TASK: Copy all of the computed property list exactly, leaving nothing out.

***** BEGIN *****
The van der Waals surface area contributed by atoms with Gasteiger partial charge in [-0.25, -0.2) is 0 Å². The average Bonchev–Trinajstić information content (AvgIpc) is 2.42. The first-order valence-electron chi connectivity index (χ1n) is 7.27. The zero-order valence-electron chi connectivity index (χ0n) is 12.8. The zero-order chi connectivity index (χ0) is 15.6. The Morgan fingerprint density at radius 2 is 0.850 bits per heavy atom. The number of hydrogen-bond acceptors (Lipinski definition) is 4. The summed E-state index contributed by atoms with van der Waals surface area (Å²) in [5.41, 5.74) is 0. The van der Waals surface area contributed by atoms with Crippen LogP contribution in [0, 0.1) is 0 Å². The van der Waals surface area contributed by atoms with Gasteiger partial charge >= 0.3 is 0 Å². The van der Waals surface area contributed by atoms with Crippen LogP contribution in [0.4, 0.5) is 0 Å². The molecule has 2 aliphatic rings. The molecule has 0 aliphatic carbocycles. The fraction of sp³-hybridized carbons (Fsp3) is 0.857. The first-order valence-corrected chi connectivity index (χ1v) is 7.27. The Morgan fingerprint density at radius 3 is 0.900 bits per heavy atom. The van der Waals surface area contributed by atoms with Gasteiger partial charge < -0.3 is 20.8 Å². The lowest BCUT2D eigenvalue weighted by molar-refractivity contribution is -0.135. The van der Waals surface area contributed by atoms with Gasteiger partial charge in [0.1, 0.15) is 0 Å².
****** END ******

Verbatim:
The van der Waals surface area contributed by atoms with Gasteiger partial charge in [-0.25, -0.2) is 0 Å². The average Bonchev–Trinajstić information content (AvgIpc) is 2.42. The first-order valence-electron chi connectivity index (χ1n) is 7.27. The zero-order valence-electron chi connectivity index (χ0n) is 12.8. The zero-order chi connectivity index (χ0) is 15.6. The Morgan fingerprint density at radius 2 is 0.850 bits per heavy atom. The number of hydrogen-bond acceptors (Lipinski definition) is 4. The summed E-state index contributed by atoms with van der Waals surface area (Å²) in [5.41, 5.74) is 0. The van der Waals surface area contributed by atoms with Crippen LogP contribution in [0, 0.1) is 0 Å². The van der Waals surface area contributed by atoms with Gasteiger partial charge >= 0.3 is 0 Å². The van der Waals surface area contributed by atoms with Crippen LogP contribution in [0.4, 0.5) is 0 Å². The molecule has 2 aliphatic rings. The molecule has 0 aliphatic carbocycles. The fraction of sp³-hybridized carbons (Fsp3) is 0.857. The first-order valence-corrected chi connectivity index (χ1v) is 7.27. The Morgan fingerprint density at radius 3 is 0.900 bits per heavy atom. The van der Waals surface area contributed by atoms with Gasteiger partial charge < -0.3 is 20.8 Å². The lowest BCUT2D eigenvalue weighted by molar-refractivity contribution is -0.135. The van der Waals surface area contributed by atoms with Gasteiger partial charge in [0.1, 0.15) is 0 Å².